Indexed on: 13 Aug '11Published on: 13 Aug '11Published in: QJM : monthly journal of the Association of Physicians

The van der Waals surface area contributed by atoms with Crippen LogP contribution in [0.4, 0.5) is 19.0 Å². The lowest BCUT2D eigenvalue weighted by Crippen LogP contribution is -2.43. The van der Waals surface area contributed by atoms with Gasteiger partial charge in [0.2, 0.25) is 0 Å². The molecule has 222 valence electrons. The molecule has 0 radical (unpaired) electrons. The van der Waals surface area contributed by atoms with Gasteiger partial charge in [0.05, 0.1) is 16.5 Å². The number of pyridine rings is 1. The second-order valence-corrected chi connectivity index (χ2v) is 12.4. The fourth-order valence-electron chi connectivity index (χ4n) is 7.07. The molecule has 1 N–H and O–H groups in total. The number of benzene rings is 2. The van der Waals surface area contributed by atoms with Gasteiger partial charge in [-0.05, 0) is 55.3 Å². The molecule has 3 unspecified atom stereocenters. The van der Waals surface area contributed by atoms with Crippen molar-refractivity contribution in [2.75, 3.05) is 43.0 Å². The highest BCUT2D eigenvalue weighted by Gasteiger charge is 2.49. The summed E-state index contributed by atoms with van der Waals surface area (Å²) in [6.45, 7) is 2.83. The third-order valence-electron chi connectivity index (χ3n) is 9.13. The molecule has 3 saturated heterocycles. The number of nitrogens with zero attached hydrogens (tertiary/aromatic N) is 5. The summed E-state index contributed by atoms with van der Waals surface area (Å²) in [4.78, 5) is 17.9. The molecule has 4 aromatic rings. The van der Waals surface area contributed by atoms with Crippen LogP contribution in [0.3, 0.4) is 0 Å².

To assess the needs of cancer patients for information about their condition and to understand the psychological impact of their illness.The discussion of prognosis and treatment options in the palliative setting is an important and difficult part of oncology practice. To evaluate this, we examined the experiences of cancer patients of the physical and psychological impact of their disease on their life, and their opinions on the communication of end-of-life decisions and treatment options.A patient questionnaire was designed that encompassed communication regarding treatment and prognosis, quality-of-life attitudes subsequent to cancer diagnosis, end-of-life care and cancer drug funding. One hundred and twenty-five patients with a diagnosis of cancer were asked to participate and 96 questionnaires were completed and available for analysis. The questionnaire consisted of 63 questions and was completed in both an inpatient and outpatient setting.This survey brought to light a number of controversial issues in cancer service provision, highlighting the emotional and psychological changes brought about by a cancer diagnosis. Major concerns of our patients include fear of death and pain, changes in interpersonal relationships and financial constraints. Only 66% of the patients wanted to be given a prognosis by their clinicians and just 70% of the patients recalled being given a detailed prognosis. 11% of the patients were not prepared to undergo palliative treatment. In all, 7% were not prepared to accept treatment for 1 year and 2% for 5 years of life in exchange for the potential side effects of cytotoxic chemotherapy. 12% of the patients would not want to be in possession of the information that they were in the terminal phase of the illness with a short time to live and 16% would not want this discussed with their next of kin.This study informs medical professionals about the importance of tailoring information to the needs of the individual patient, and we feel it provides insights into the successes and failures of our communication with cancer patients. It is important that difficult discussions are personalized to the individual patients' wishes. These can vary dramatically both in the area of disclosure of bad news in prognosis and in end-of-life decision making. This study provides compelling evidence for good advanced care planning at an early stage in the management of patients with terminal cancers.
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